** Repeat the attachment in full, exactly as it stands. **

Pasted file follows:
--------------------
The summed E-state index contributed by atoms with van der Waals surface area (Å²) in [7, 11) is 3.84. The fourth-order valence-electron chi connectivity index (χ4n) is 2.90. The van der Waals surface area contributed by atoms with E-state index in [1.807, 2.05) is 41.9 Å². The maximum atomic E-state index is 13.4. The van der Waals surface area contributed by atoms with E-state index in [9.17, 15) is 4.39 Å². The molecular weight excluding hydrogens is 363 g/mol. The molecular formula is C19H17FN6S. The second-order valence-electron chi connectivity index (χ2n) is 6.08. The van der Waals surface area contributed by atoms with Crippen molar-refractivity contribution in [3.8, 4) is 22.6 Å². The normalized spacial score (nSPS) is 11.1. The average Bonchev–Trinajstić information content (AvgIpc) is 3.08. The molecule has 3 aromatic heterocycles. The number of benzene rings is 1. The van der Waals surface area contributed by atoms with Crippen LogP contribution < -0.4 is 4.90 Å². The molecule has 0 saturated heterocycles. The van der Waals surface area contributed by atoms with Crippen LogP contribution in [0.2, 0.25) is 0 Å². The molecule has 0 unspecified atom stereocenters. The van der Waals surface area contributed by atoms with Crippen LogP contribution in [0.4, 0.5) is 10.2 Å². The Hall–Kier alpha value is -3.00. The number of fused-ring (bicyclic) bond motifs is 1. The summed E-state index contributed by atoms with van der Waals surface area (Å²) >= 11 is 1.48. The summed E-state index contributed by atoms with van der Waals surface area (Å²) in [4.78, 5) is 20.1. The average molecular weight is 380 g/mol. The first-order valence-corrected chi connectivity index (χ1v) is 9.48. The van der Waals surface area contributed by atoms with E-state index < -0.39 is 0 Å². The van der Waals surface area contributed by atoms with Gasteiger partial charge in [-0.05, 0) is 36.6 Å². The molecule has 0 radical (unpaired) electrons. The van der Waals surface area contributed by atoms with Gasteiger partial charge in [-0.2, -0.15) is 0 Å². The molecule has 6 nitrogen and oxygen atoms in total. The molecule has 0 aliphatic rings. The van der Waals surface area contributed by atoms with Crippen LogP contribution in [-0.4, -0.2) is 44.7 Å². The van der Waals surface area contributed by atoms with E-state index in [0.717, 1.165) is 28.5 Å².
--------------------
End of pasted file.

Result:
The summed E-state index contributed by atoms with van der Waals surface area (Å²) in [7, 11) is 3.84. The fourth-order valence-electron chi connectivity index (χ4n) is 2.90. The van der Waals surface area contributed by atoms with E-state index in [1.807, 2.05) is 41.9 Å². The maximum atomic E-state index is 13.4. The van der Waals surface area contributed by atoms with E-state index in [9.17, 15) is 4.39 Å². The molecular weight excluding hydrogens is 363 g/mol. The molecular formula is C19H17FN6S. The second-order valence-electron chi connectivity index (χ2n) is 6.08. The van der Waals surface area contributed by atoms with Crippen molar-refractivity contribution in [3.8, 4) is 22.6 Å². The normalized spacial score (nSPS) is 11.1. The average Bonchev–Trinajstić information content (AvgIpc) is 3.08. The molecule has 3 aromatic heterocycles. The number of benzene rings is 1. The van der Waals surface area contributed by atoms with Crippen LogP contribution < -0.4 is 4.90 Å². The molecule has 0 saturated heterocycles. The van der Waals surface area contributed by atoms with Crippen LogP contribution in [0.2, 0.25) is 0 Å². The molecule has 0 unspecified atom stereocenters. The van der Waals surface area contributed by atoms with Crippen LogP contribution in [0.4, 0.5) is 10.2 Å². The Hall–Kier alpha value is -3.00. The number of fused-ring (bicyclic) bond motifs is 1. The summed E-state index contributed by atoms with van der Waals surface area (Å²) >= 11 is 1.48. The summed E-state index contributed by atoms with van der Waals surface area (Å²) in [4.78, 5) is 20.1. The average molecular weight is 380 g/mol. The first-order valence-corrected chi connectivity index (χ1v) is 9.48. The van der Waals surface area contributed by atoms with E-state index < -0.39 is 0 Å². The van der Waals surface area contributed by atoms with Gasteiger partial charge in [-0.05, 0) is 36.6 Å². The molecule has 0 radical (unpaired) electrons. The van der Waals surface area contributed by atoms with Gasteiger partial charge in [-0.2, -0.15) is 0 Å². The molecule has 6 nitrogen and oxygen atoms in total. The molecule has 0 aliphatic rings. The van der Waals surface area contributed by atoms with Crippen LogP contribution in [-0.4, -0.2) is 44.7 Å². The van der Waals surface area contributed by atoms with E-state index in [0.717, 1.165) is 28.5 Å².